Muqtada al-Sadr, a Shia cleric whose Mahdi Army followers battled U.S. forces during the years of the occupation, made big gains in Iraq’s parliamentary election on October 10. His victory could pose problems for the United States and Iran. But despite the Sadrist List’s electoral success, it is not a given that al-Sadr's list will form the government, or even be the only kingmaker. USIP’s Elie Abouaoun examines the outcome of the election, the electoral process and the implications for Iraq’s future.
According to the latest results, Muqtada al-Sadr’s Sadrist List has the largest number of seats in the new parliament. What is al-Sadr’s platform, and what does his increased influence mean for Iraq?
Al-Sadr’s political platform is a loose constellation of tribal and political figures. It is true that al-Sadr’s list won the largest number of seats, but this is not a guarantee that he will be able to form the largest coalition in the parliament in order to impose the name of a prime minister. His natural allies — Ammar al-Hakeem of the Alliance of National State Forces and former Iraqi Prime Minister Haider al-Abadi — suffered devastating losses with five seats down from around 40 in the outgoing parliament. The lists considered close to Iran may be able to gather around 80 seats. If they manage to build such a large coalition, al-Sadr will find it difficult to claim he has the largest bloc.
As for the implications of al-Sadr’s increased influence, I think that it will not be easy for him to translate this populism into actual political leverage; such leverage requires a clear vision, well-articulated agenda, steady alliances and a solid institution to support the tedious work that needs to be done. At this stage, it looks like many of these assets and attributes are missing in al-Sadr’s movement.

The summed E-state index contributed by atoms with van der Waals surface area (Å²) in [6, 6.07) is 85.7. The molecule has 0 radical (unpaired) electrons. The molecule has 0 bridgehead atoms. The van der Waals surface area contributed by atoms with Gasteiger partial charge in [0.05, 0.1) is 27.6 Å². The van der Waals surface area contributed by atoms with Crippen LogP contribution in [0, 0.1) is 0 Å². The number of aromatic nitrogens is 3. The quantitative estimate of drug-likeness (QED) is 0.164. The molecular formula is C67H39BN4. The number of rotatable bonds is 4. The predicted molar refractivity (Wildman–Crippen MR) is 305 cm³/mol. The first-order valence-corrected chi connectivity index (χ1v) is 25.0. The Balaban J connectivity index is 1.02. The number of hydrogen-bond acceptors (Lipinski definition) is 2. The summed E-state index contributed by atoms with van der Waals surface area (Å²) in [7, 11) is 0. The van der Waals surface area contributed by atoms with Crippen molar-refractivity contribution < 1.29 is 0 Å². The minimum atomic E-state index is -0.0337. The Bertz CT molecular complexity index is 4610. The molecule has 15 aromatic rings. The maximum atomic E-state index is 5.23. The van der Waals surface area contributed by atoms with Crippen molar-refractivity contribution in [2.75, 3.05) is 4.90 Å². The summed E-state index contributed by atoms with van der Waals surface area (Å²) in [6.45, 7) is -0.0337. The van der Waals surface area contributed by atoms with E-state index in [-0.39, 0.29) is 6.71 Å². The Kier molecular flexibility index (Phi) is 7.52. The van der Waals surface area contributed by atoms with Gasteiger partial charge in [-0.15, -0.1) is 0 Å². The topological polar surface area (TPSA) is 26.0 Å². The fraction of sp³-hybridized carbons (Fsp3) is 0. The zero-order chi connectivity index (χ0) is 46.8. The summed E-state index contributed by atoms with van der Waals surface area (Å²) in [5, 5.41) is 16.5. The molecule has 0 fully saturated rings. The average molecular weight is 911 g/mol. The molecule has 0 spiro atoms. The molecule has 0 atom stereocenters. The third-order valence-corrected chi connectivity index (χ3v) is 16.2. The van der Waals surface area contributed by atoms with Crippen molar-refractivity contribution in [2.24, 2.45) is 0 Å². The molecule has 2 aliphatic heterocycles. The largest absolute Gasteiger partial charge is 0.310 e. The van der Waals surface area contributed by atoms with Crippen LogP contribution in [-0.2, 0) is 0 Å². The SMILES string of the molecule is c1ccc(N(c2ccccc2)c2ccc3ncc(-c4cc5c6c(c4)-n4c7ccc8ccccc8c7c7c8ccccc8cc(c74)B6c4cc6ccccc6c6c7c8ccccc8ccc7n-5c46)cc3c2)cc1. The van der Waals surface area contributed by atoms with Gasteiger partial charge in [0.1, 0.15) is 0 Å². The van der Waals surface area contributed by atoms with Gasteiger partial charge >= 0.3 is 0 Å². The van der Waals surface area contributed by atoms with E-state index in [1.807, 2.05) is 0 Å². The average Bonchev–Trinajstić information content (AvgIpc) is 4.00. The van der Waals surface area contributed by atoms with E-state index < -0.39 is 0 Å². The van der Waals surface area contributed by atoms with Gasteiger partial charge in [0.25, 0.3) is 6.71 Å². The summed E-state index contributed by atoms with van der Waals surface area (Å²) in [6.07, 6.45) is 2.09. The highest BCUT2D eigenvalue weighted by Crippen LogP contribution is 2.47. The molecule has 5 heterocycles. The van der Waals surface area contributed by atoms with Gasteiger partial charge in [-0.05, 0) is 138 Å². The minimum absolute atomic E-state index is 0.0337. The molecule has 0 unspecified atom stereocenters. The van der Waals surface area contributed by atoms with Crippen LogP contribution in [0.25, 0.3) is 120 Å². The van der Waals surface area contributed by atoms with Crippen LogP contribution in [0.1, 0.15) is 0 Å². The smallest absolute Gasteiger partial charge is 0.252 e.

Prior to the vote, there were numerous concerns regarding turnout and the administration of this election. How did the electoral process unfold?
The concerns about turnout proved to be true. In general, turnout was quite low. The Independent High Electoral Commission changed the criteria used to determine turnout, from the total number of eligible voters to the number of people who hold voter ID cards. With this change, the turnout is now officially at 43%.
Voting on election day went more or less smoothly. With the exception of one serious incident in Steih-Kirkuk, there were no reports of other major incidents. This does not mean that the electoral process went smoothly. The process includes what happens both before and after an election. The pre-election period was marred by assassinations, intimidation, threats, bribery and unequal access to media. The post-election period has seen confusion around the vote count and manual vote counts being conducted with few safeguards. This has resulted in several groups contesting the results of the elections.